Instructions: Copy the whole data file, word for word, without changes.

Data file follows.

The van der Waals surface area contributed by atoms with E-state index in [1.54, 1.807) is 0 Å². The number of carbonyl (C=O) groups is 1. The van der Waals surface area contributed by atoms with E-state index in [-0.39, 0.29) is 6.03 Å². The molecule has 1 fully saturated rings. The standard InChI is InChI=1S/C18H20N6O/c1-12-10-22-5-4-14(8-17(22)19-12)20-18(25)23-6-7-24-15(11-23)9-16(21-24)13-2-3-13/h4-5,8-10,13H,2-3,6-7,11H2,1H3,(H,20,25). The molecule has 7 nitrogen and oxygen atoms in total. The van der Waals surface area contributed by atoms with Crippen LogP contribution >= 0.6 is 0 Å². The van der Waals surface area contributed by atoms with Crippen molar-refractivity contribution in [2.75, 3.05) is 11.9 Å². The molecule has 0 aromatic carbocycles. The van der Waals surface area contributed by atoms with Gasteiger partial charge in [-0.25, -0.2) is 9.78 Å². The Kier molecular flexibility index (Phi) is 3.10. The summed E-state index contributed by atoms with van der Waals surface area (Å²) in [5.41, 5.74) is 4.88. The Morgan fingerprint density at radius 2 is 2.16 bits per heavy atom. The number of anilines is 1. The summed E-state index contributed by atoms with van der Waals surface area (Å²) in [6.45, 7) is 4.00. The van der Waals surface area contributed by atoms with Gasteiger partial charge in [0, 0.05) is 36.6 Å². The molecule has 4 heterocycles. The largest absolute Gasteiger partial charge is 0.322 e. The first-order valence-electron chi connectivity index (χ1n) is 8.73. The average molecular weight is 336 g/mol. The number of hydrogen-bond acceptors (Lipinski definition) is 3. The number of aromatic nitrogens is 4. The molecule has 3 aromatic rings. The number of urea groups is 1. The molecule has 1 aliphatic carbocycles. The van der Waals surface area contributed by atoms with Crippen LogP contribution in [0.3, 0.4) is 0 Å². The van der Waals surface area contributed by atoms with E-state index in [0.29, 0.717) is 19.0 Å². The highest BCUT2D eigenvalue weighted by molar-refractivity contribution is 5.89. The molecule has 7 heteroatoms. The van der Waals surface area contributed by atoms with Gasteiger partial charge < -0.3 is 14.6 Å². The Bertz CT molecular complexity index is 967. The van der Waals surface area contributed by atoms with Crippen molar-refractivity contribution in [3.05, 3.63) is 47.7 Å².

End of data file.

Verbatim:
The van der Waals surface area contributed by atoms with E-state index in [1.54, 1.807) is 0 Å². The number of carbonyl (C=O) groups is 1. The van der Waals surface area contributed by atoms with E-state index in [-0.39, 0.29) is 6.03 Å². The molecule has 1 fully saturated rings. The standard InChI is InChI=1S/C18H20N6O/c1-12-10-22-5-4-14(8-17(22)19-12)20-18(25)23-6-7-24-15(11-23)9-16(21-24)13-2-3-13/h4-5,8-10,13H,2-3,6-7,11H2,1H3,(H,20,25). The molecule has 7 nitrogen and oxygen atoms in total. The van der Waals surface area contributed by atoms with Crippen LogP contribution >= 0.6 is 0 Å². The van der Waals surface area contributed by atoms with Crippen molar-refractivity contribution in [2.75, 3.05) is 11.9 Å². The molecule has 0 aromatic carbocycles. The van der Waals surface area contributed by atoms with Gasteiger partial charge in [-0.25, -0.2) is 9.78 Å². The Kier molecular flexibility index (Phi) is 3.10. The summed E-state index contributed by atoms with van der Waals surface area (Å²) in [5.41, 5.74) is 4.88. The Morgan fingerprint density at radius 2 is 2.16 bits per heavy atom. The number of anilines is 1. The summed E-state index contributed by atoms with van der Waals surface area (Å²) in [6.45, 7) is 4.00. The van der Waals surface area contributed by atoms with Gasteiger partial charge in [0, 0.05) is 36.6 Å². The molecule has 4 heterocycles. The largest absolute Gasteiger partial charge is 0.322 e. The first-order valence-electron chi connectivity index (χ1n) is 8.73. The average molecular weight is 336 g/mol. The number of hydrogen-bond acceptors (Lipinski definition) is 3. The number of aromatic nitrogens is 4. The molecule has 3 aromatic rings. The number of urea groups is 1. The molecule has 1 aliphatic carbocycles. The van der Waals surface area contributed by atoms with Crippen LogP contribution in [0.3, 0.4) is 0 Å². The van der Waals surface area contributed by atoms with E-state index in [0.29, 0.717) is 19.0 Å². The highest BCUT2D eigenvalue weighted by molar-refractivity contribution is 5.89. The molecule has 7 heteroatoms. The van der Waals surface area contributed by atoms with Gasteiger partial charge < -0.3 is 14.6 Å². The Bertz CT molecular complexity index is 967. The van der Waals surface area contributed by atoms with Crippen molar-refractivity contribution in [3.05, 3.63) is 47.7 Å².